We also had updates on the Peaks trail. So far the onground work is still focused on upgrading existing tracks while cultural heritage and vegetation removal issues and permits for new construction are very slow. But what has been built is of very high quality.

Feral cats was another topic we discussed. However the same afternoon we learnt that there was the good news Mike has already written about, so we took no action after all.

Spiders in the Grampians

Did you see the articles in the Age and on ABC on new spider finds in the Grampians? With the exquisite photos by our ranger Dave Handscombe? Here’s part of The Age article…


Peacock spiders, which are only a few millimetres long, have captured the public imagination recently due to their colour and ceremony.
And thanks to a recent discovery, Victorian spider enthusiasts no longer have to go far to find them.

Five species have been discovered in the Grampians, one of which had never been observed in Victoria and one that had never been observed outside Tasmania, making the find quite a coup.

“These spiders, they’ve got to put on a really good display – because if they are not happy with it, the females will go and eat them,” says Grampians park ranger Dave Handscombe, who found the species in October.

Mr Handscombe has worked as a ranger for more than 30 years, “and I’m looking forward to retirement”, he says.

Mr Handscombe decided to see if he could find one in his ranges. He and two friends picked a few likely spots in the Grampians National Park – places where the vegetation wasn’t too thick and where there had been no recent bushfires – and went spider hunting.

“What you’ve got to do, is really concentrate on the ground,” he says. “The trick is moving your foot and trying to detect any movement on the ground. And because they are jumping spiders, they tend to jump out of the way of your boot.”

Only a single species of Maratus had ever been spotted in the Grampians, Mr Handscombe says. But as soon as his team started looking, they found dozens of the creatures. “They are not rare, but they are tiny – three to five millimetres in size – and so most people don’t notice them. You can find them pretty well anywhere in the Grampians.”

Other than boot-detecting, the best way to find Maratus is to look for long strands of web attached to plants. The spider is a bungee-jump hunter; it uses silk to attach a safety line to a tree before leaping at moving prey, catching unlucky victims mid-air.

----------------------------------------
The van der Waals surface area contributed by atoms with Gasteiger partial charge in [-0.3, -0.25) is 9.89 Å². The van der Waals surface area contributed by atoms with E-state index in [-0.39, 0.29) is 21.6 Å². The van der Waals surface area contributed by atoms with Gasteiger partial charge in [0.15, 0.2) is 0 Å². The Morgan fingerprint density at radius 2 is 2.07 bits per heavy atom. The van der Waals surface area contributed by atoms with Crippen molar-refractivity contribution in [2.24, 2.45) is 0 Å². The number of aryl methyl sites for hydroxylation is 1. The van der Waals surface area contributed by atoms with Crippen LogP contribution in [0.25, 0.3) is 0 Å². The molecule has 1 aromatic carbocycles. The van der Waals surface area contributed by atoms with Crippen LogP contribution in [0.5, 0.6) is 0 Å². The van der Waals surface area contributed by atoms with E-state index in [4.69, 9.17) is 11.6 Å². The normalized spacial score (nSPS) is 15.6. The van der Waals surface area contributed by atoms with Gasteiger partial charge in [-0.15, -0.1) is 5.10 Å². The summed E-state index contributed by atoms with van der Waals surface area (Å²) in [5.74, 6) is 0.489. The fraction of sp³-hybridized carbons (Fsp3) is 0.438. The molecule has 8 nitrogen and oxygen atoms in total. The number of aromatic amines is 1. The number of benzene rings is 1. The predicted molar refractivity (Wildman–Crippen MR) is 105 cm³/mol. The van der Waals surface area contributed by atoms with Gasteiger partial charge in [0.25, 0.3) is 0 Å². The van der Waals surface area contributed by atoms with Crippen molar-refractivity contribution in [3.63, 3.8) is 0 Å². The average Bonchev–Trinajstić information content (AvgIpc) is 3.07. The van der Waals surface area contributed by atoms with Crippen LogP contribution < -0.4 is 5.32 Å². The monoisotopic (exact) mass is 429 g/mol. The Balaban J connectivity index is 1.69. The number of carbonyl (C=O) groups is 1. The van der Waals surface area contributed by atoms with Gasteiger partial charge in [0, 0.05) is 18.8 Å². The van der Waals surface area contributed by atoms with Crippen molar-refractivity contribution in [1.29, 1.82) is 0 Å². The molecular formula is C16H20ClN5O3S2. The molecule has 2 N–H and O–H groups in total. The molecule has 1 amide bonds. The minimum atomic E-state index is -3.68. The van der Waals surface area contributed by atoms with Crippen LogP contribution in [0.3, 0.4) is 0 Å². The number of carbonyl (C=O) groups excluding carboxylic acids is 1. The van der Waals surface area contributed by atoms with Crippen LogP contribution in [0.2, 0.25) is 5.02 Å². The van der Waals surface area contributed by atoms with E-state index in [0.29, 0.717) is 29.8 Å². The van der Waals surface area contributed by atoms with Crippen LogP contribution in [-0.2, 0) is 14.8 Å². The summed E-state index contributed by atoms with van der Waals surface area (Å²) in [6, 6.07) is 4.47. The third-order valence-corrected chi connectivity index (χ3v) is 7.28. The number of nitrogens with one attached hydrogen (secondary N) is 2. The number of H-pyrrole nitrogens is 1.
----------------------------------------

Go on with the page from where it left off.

Mr Handscombe advises anyone hoping to see the spider to head to the Grampians between September and December, when the spiders moult and the males reveal their colourful plumages.

Red Gum Festival

www.facebook.com/CelebratingRedGums

The Cavendish Community are very excited to be hosting the inaugural Red Gum Festival from the 13th -15th April 2018. As part of the event, they are aiming to provide the local community and visitors with a broad range of red gum and environmental related information, advice, opportunities and the chance to connect with relevant groups and organisations.

They have invited FOGG to participate and we will be contributing something about the history of our Red Gum Walk.

Changes Coming to Halls Gap

The Northern Grampians Shire Council has adopted the Halls Gap Master Plan “to help lift the tourist town into world class tourist village status and to ensure Halls Gap was prepared for the completion of the Grampians Peaks Trail”.

The plan will also ensure that the best location for the Grampians Peak Trail head is chosen and will address car parking needs associated with the GPT.

The Halls Gap Action Plan also recommended improvements to the Stoney Creek Boardwalk, the Central Park Raised Pedestrian Crossing, the Gateway Enhancement project and improvements to School Road.

Visitor numbers reached a 10-year high this year. Expenditure in the region more than doubled from last year, with overnight tourists spending $270 million – up 58.8 per cent from $170 million in 2016